The following case presents so many clinical features of interest that a full report seems justifiable:
—When I first saw this child the following history was obtained from the family physician: A girl, aged 11, previously healthy, began, on the third or fourth day, after the onset of a well-developed scarlatinal eruption, to show signs of involvement of the nasal, pharyngeal and faucial mucous membranes. Several days later the patient began to complain of pain in her left ear and on the following day both ears were discharging pus.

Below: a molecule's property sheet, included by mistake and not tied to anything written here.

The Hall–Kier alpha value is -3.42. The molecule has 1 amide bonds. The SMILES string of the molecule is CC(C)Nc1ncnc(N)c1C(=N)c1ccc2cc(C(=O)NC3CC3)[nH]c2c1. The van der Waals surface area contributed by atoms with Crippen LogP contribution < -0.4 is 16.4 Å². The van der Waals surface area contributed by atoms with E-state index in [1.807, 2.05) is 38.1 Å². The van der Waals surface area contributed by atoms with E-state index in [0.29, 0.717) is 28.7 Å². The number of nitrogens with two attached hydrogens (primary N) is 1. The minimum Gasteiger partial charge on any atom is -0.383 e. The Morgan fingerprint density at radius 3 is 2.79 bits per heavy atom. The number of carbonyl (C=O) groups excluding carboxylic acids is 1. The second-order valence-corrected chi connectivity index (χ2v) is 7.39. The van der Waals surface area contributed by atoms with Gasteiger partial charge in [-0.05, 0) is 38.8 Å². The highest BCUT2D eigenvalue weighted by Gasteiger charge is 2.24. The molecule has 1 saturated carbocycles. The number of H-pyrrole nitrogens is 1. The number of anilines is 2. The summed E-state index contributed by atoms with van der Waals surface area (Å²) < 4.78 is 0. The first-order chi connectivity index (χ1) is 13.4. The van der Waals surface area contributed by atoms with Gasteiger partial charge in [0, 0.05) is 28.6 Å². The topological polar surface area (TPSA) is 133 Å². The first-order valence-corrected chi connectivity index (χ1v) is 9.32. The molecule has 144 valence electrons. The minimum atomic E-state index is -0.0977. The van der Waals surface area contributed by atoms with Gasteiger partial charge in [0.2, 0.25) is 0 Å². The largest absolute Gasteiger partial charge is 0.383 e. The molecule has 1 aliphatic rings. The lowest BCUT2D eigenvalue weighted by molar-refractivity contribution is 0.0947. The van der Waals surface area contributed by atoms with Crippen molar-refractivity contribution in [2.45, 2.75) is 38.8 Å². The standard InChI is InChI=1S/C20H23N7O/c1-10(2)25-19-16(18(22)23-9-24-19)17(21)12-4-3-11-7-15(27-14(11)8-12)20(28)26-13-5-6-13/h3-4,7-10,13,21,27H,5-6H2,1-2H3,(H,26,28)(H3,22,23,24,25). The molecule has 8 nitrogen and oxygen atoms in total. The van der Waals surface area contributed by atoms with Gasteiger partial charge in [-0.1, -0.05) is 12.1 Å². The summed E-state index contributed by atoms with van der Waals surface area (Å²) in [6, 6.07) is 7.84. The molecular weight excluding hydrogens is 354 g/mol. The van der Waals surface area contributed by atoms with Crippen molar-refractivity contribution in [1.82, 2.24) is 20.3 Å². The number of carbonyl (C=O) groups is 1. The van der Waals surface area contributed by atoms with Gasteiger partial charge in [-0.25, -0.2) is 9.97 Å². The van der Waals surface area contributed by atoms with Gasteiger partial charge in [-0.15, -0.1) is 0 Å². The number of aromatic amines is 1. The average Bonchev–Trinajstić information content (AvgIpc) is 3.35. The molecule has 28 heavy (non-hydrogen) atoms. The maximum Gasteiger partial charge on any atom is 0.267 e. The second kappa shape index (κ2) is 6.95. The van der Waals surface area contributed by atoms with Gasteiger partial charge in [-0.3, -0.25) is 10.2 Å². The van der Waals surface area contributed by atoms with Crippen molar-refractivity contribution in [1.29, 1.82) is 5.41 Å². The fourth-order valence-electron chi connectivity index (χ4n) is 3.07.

—There was marked involvement of the mucous membrane of the upper respiratory tract, especially of the nose. The turbinates were swollen, blocking the nares. They were bathed in a yellowish pus, which had caused an excoriation of the nostrils and skin beneath. A stringy muco-pus could also be seen on the posterior pharyngeal wall. Both faucial tonsils were enlarged